Purchased at the surrogacy auction by the Duchess of the Lake and greeted with a slap to the face, Violet (now known only as #197) quickly learns of the brutal truths that lie beneath the Jewel’s glittering facade: the cruelty, backstabbing, and hidden violence that have become the royal way of life.

Violet must accept the ugly realities of her existence… and try to stay alive. But then a forbidden romance erupts between Violet and a handsome gentleman hired as a companion to the Duchess’s petulant niece. Though his presence makes life in the Jewel a bit brighter, the consequences of their illicit relationship will cost them both more than they bargained for.

— description

BOOK MATH! The Jewel = The Winner’s Curse (slavery) + Eve (girls forced into surrogacy) + The Selection (really wonky social classes).

Things sort of evened out for me on The Jewel in terms of things I liked I things I didn’t. Let’s break it down…

Things I liked:
– Forbidden loooove
– Annabelle and Raven are AMAZING female friends to Violet

Things I didn’t like:
– Instalove
– Too many evil people! So depressing and scary!

The tie-breaker? A big-ole cliffie that recaptured my interest! Which I think pushed me over to the side of “liked it.” What about you? Do you like any of the books in my “book math”? Will you read this one?

Anna Reads young adult book blog

Posted by: Anna   •   In: amy ewing, dystopian, friendship, romance

Wed, August 27, 2014

Can’t Look Away by Donna Cooner Review

Can't Look Away book cover

Can't Look Away book cover

Can’t Look Away
By Donna Cooner
Publication date: Aug. 26, 2014
Point, 272 pages
Source: Publisher

Donna Cooner establishes herself as our own Jodi Picoult in this timely tale of sisters, loss, and redemption.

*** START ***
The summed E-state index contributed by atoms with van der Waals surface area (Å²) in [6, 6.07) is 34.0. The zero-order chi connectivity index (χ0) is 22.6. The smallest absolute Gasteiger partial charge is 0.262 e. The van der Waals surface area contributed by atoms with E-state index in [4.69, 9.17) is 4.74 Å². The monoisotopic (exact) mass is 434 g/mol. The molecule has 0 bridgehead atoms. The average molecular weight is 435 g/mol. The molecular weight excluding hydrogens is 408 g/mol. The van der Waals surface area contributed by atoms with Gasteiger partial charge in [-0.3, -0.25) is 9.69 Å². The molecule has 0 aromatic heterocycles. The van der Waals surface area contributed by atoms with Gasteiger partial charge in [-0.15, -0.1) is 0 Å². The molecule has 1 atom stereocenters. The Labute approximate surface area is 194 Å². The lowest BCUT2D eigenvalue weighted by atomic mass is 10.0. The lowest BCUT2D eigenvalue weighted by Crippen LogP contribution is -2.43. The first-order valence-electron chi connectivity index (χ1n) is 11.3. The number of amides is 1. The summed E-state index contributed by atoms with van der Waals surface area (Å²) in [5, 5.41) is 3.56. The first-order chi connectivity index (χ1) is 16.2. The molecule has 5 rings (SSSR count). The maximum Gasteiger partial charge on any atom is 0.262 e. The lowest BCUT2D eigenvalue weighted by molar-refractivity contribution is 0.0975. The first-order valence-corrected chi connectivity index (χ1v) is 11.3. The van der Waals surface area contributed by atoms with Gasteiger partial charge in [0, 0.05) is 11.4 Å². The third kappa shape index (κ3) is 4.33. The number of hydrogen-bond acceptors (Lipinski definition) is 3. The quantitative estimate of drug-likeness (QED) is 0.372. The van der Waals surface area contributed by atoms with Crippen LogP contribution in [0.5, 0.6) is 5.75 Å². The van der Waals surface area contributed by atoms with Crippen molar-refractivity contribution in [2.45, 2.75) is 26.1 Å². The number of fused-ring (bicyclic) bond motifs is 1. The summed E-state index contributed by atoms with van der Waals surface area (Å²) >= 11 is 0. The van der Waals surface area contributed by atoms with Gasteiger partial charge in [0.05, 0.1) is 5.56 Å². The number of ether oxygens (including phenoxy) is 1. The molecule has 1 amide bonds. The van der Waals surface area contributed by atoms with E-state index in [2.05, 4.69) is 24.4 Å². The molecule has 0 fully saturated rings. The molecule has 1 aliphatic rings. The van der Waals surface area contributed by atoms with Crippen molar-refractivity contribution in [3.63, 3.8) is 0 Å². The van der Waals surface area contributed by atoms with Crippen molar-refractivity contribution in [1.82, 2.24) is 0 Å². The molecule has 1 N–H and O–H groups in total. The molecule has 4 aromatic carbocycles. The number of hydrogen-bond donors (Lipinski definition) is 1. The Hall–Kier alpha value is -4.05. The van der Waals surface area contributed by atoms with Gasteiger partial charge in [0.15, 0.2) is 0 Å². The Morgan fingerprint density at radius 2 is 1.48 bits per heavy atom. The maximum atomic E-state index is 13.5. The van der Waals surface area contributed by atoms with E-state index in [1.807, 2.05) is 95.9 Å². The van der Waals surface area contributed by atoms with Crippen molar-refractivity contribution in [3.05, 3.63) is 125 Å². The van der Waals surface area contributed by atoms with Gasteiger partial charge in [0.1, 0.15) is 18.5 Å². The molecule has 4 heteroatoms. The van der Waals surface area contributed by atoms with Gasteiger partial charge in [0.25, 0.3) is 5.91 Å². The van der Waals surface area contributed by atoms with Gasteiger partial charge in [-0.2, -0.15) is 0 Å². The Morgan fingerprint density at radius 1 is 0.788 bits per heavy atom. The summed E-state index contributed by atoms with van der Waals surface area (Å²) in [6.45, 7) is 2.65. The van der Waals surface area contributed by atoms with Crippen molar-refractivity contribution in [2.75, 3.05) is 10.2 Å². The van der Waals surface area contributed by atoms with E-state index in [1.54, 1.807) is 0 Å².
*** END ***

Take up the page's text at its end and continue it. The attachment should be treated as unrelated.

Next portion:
Torrey Grey is famous. At least, on the internet. Thousands of people watch her popular videos on fashion and beauty. But when Torrey’s sister is killed in an accident — maybe because of Torrey and her videos — Torrey’s perfect world implodes.

Now, strangers online are bashing Torrey. And at her new school, she doesn’t know who to trust. Is queen bee Blair only being sweet because of Torrey’s internet infamy? What about Raylene, who is decidedly unpopular, but seems accepts Torrey for who she is? And then there’s Luis, with his brooding dark eyes, whose family runs the local funeral home. Torrey finds herself drawn to Luis, and his fascinating stories about El dio de los Muertos, the Day of the Dead.

As the Day of the Dead draws near, Torrey will have to really look at her own feelings about death, and life, and everything in between. Can she learn to mourn her sister out of the public eye?

— description

I adored Donna Cooner’s Skinny (click to read my review) and was thrilled that I enjoyed Don’t Look Away just as much.

This book is about Torrey, a popular beauty vlogger who has quite a bit to deal with: a backstabbing ex-bestie, a new school, haters on the Internet, a struggling mother and, most of all, the recent death of her little sister.

Despite the serious subject matter, in reading over my notes, I used the word “adorable” an awful lot. LUIS! It’s all his fault!

Torrey, meanwhile, gosh what a SNOB. This book has a lot of mean girl action, but I enjoyed watching Torrey turn the other cheek, see herself and her actions more clearly and begin to work through her grief.

And I thought it was really interesting and unique how Cooner used the Day of the Dead motif to help Torrey heal.

Two books in, I can definitely say I’m a big fan of Cooner’s work. Fans of contemps, especially with interest in grief and/or Internet fame/bullying, you’ll like this.

Anna Reads young adult book blog

Posted by: Anna   •   In: death, donna cooner, family, mean girls, romance